This early decision date – April 16, or tomorrow, to be exact – came about as a response to ACC coaches’ demands for more clarity and frankness in their spring recruiting endeavors. Without knowing exactly who was staying and coming back, coaches were often forced to persuade players without knowing the exact details of scholarship availabilities and roster spots. Do you sign a new recruit under the assumption your 20 PPG hyper-athletic scoring wing will take his talents to the professional ranks? Urge haste in that player’s stay-or-go decision process? Tell them that you just don’t know?

You can see why coaches would be up in arms about something like this, but it’s no consolation to the enormous weight and accelerated pressure players now face with the draft deadline pushed up earlier than ever before. Coaches would like their recruiting cycles to be all neat and tidy, and in a utopian world with boundless scholarship allotments and no NBA age limit and greater clairvoyance between NBA front office types and college players, the onerous timetable of cramming NBA departures and pivotal prospect signings into a compact window wouldn’t exist. Players would leave at their own leisure, coaches would lock up new players not having to worry about scholarship crunches, and the whole process would allow for a more equitable and well-informed cycle.

The early decision date is yet another instance of the NCAA putting the well-being of players on the back burner (AP Photo).

The early decision date is yet another instance of the NCAA putting the well-being of players on the back burner. (AP Photo)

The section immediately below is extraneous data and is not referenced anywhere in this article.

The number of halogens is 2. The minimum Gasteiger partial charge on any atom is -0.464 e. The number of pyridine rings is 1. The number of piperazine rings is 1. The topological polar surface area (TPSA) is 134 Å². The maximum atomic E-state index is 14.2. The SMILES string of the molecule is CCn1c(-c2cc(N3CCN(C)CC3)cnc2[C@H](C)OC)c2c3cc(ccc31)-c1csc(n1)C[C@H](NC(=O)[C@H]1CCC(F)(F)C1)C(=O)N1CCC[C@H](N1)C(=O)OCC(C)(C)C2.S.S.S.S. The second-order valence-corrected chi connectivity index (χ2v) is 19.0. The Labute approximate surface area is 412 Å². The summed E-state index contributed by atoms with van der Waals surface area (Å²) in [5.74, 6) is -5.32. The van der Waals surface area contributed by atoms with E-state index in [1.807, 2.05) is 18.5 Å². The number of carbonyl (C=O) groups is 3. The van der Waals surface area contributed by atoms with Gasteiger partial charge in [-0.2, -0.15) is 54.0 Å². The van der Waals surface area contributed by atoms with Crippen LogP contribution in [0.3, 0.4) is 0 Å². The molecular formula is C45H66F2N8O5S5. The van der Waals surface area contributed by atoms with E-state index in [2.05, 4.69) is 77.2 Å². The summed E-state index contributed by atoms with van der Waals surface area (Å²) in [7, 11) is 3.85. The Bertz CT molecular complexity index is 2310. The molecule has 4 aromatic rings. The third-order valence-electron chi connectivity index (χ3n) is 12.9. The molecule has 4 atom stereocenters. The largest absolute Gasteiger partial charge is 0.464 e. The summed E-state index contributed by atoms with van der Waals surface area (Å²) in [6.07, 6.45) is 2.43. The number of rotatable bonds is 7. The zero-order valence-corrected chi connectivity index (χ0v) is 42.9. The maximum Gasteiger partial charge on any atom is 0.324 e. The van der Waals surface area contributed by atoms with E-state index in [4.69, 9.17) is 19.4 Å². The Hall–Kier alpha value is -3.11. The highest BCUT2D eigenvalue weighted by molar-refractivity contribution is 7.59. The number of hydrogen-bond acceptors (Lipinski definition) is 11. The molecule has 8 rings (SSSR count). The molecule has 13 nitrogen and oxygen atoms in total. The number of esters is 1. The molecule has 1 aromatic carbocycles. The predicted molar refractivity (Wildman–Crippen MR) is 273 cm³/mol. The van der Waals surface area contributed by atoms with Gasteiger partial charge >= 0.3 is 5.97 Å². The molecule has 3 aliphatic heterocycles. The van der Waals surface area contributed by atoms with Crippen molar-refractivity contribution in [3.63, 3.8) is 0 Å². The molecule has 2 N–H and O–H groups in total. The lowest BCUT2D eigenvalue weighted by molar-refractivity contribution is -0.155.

In other words, players and coaches would get their way. There would be no rushed decisions, no hurriedly-conceived emotional reactions. The current timetable helps out one of those two groups, the coaches, because when has the NCAA ever gone out of its way to support the financial well-being of its student athletes – its uncompensated, money-generating, hypocritically-termed-amateurish drones – ahead of its filthy rich coaches and university presidents?

This is only like, oh I don’t know, the most important decision any of these players will ever have to make. Coaches have an entire offseason to weigh different offers and solicit interviews with various programs. NCAA enforcement staffers spend months ironing out arcane enforcement scruples and obscure regulations. Players get eight days and bare-minimum information before having to reach a consensus about whether to throw themselves to the hazardous caprices of NBA general managers in the most exclusive talent selection process in professional sports and leave behind friendships and teammates and a great education and everything else that goes along with being a high-profile Division I college basketball player on a college campus.

That’s fair as much as Mark Emmert is respected as a sovereign presence atop the NCAA’s leadership structure; which is to say, very little. There may be no greater bottom-line statement on the NCAA’s misaligned priorities.

Chris Johnson (290 Posts)

My name is Chris Johnson and I'm a national columnist here at RTC, the co-founder of Northwestern sports site Insidenu.com and a freelance contributor to SI.com.